1st March 2022 - 3 min read
Several traders and breeders’ association have cautioned that certain goods in Malaysia may see a significant increase in price due to the ongoing Russia-Ukraine conflict, particularly if the government does not take steps to intervene.
According to a number of associations, the conflict will result in the price hike of certain goods, including oil, as well as commodities such as corn, soybean, and palm oil. This, in turn, may start a domino effect that leads to a price increase in other items and necessities.
Specifically, advisor of the Federation of Livestock Farmers’ Associations of Malaysia (FLFAM), Datuk Jeffrey Ng said that the price of chicken is forecasted to surge further in the next month. This is because the main ingredients to produce chicken feed – namely corn, soybean, and palm oil – have soared since the conflict began.
“Ukraine is a producer of wheat and corn, and controls about 70% of the world market. The war has caused a spike in corn prices. Concurrently, the prices of soybean and palm oil have also increased, with the price of crude palm oil yesterday rising to a record high of more than RM6,800 per metric tonne. These are all main ingredients for chicken feed, and the factories have informed that there will be an increase in the price of chicken feed next month,” said Datuk Jeffrey, adding that the rate is still unknown as it depends on the period of conflict between Russia and Ukraine.
Meanwhile, the president of the Malaysian Federation of Hawkers and Petty Traders Association, Datuk Seri Rosli Sulaiman said he also expects there to be an increase in the prices of non-controlled goods due to increase in oil prices.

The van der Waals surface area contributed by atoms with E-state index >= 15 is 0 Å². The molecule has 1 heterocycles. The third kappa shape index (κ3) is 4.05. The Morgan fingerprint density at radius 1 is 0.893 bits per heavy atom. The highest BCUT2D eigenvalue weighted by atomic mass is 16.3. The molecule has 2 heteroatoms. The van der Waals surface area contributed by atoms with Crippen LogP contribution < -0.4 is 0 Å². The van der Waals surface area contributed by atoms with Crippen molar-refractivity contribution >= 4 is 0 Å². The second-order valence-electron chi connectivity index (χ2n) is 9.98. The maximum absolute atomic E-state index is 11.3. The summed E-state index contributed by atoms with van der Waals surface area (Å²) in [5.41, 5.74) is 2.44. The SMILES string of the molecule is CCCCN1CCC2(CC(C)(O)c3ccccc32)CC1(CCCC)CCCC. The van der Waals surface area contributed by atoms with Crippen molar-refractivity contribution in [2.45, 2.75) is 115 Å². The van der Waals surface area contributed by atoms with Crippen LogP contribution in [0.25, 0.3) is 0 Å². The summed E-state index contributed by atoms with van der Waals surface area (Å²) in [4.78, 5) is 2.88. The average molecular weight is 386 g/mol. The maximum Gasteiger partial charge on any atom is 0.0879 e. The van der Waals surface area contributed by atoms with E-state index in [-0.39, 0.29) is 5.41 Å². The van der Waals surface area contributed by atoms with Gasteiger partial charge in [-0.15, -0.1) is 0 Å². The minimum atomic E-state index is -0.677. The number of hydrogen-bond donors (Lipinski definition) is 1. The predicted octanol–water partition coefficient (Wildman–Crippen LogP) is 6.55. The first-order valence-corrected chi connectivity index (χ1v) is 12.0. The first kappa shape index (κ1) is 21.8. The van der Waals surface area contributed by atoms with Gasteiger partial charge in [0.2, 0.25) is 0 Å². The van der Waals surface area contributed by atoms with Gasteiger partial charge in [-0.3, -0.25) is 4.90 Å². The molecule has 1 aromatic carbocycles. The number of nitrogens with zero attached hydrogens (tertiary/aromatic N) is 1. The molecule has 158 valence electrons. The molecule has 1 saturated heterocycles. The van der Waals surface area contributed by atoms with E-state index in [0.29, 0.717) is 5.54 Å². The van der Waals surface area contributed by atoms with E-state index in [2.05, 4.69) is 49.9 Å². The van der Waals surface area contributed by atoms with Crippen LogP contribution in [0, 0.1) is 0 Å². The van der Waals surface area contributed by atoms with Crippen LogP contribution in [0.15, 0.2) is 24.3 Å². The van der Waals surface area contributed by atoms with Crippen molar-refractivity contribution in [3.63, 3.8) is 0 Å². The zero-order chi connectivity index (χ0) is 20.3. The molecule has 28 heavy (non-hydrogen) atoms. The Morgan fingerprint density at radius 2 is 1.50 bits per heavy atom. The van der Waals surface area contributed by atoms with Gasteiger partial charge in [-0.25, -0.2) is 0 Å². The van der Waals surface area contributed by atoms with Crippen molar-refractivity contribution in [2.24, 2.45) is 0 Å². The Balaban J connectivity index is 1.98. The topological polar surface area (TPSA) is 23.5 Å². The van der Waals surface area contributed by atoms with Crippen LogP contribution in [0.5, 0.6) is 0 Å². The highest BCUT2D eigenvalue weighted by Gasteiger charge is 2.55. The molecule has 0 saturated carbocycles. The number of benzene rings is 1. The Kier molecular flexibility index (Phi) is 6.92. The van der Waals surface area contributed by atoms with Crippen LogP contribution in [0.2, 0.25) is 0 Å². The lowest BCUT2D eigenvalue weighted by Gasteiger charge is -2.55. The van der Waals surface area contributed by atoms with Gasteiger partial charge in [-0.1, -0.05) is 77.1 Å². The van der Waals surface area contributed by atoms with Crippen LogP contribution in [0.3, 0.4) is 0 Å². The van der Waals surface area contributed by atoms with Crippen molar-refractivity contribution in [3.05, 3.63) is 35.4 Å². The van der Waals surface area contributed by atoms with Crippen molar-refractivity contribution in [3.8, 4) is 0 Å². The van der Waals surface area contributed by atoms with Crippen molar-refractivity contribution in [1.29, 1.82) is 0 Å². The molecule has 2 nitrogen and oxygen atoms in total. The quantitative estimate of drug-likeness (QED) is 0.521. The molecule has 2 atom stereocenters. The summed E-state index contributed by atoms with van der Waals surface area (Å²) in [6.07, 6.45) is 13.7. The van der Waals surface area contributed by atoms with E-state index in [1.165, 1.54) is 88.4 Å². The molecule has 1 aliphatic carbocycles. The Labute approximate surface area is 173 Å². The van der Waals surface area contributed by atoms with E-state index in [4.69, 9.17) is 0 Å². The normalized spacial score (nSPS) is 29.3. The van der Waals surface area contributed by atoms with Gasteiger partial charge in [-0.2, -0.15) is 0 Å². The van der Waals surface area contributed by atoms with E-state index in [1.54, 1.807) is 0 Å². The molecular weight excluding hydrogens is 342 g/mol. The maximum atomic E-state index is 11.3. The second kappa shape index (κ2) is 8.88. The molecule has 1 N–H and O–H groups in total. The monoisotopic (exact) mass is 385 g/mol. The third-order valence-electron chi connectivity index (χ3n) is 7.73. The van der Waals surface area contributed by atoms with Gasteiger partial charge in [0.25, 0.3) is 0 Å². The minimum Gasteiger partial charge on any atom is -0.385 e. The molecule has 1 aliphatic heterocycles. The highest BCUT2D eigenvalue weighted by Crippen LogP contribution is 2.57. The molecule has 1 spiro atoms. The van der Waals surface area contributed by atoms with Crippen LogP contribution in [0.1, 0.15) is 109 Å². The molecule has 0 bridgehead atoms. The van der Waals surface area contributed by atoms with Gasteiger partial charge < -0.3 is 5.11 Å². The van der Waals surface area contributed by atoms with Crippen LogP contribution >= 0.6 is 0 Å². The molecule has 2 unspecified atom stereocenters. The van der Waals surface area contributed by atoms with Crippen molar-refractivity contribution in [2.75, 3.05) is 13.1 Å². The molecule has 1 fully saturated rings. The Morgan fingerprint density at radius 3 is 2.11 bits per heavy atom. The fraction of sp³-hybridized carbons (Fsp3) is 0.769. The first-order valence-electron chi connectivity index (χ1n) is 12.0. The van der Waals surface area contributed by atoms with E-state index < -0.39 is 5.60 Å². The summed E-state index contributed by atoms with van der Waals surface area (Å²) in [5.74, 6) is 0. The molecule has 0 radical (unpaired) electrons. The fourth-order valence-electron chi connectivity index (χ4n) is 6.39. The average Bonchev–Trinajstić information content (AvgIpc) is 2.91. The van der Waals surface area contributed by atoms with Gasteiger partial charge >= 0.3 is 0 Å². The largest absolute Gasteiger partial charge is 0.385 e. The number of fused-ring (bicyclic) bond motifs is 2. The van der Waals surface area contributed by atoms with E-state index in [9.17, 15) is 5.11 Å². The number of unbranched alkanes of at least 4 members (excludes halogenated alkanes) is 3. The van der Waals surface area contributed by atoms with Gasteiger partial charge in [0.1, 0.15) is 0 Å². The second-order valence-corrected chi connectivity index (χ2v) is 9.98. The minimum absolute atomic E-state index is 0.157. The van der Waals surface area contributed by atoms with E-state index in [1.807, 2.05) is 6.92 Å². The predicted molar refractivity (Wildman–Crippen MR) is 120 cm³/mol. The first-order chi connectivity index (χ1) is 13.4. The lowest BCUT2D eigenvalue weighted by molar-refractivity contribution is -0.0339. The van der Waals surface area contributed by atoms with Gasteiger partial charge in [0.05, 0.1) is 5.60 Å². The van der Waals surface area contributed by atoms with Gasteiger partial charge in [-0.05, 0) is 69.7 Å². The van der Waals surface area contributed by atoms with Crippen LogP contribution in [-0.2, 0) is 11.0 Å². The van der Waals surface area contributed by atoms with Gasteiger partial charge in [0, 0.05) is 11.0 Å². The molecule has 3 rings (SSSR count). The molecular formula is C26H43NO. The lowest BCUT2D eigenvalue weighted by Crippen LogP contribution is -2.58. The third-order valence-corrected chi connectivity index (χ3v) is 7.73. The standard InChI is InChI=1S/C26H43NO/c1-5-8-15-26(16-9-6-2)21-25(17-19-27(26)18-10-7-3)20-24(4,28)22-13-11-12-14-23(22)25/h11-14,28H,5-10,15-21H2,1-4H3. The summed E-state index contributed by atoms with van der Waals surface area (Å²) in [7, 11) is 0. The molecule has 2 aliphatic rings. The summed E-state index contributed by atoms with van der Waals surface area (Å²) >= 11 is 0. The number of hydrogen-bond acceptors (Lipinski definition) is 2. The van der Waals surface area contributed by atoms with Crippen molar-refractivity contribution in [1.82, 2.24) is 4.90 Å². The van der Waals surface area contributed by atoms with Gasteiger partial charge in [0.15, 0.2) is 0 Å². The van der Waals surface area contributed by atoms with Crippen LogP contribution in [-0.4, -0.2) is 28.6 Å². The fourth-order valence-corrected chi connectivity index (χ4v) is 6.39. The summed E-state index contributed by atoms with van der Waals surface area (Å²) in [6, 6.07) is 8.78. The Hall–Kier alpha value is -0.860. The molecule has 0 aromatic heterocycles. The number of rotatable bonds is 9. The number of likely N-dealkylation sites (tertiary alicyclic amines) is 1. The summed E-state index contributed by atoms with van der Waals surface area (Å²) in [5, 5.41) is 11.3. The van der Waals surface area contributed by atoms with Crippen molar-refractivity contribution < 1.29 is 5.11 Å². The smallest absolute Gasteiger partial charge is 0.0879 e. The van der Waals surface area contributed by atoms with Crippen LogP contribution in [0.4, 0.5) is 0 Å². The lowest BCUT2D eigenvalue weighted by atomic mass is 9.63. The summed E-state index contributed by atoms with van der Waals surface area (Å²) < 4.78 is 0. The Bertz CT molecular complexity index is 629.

“The increase in oil prices would affect the logistics costs, certain raw materials and operating costs. Factories and wholesalers may have to increase their selling prices, and the same goes with traders. Therefore, I hope that the government will maintain the oil subsidy to ensure no significant impact on the prices of goods,” Datuk Rosli further shared.
Similarly, the chairman of Selayang Wholesale Market Hawkers and Petty Traders Association, Mohammad Pandu Insani Yahya agrees that the prices of goods – such as chicken – will be impacted. “The same goes for the prices of imported goods, should the source countries also be affected by the conflict,” he said.
The tension between Russia and Ukraine officially erupted into war Thursday last week, which not only shocked the world, but also sent global markets reeling. At the heels of that, the Domestic Trade and Consumer Affairs (KPDNHEP) Minister, Datuk Seri Alexander Nanta Linggi had cautioned traders to avoid using the conflict as an excuse to raise the prices of their goods or services indiscriminately. He further commented that although conflicts and wars could cause price hikes in goods and services, it may not necessarily affect all corners of the world.
(Source: New Straits Times)
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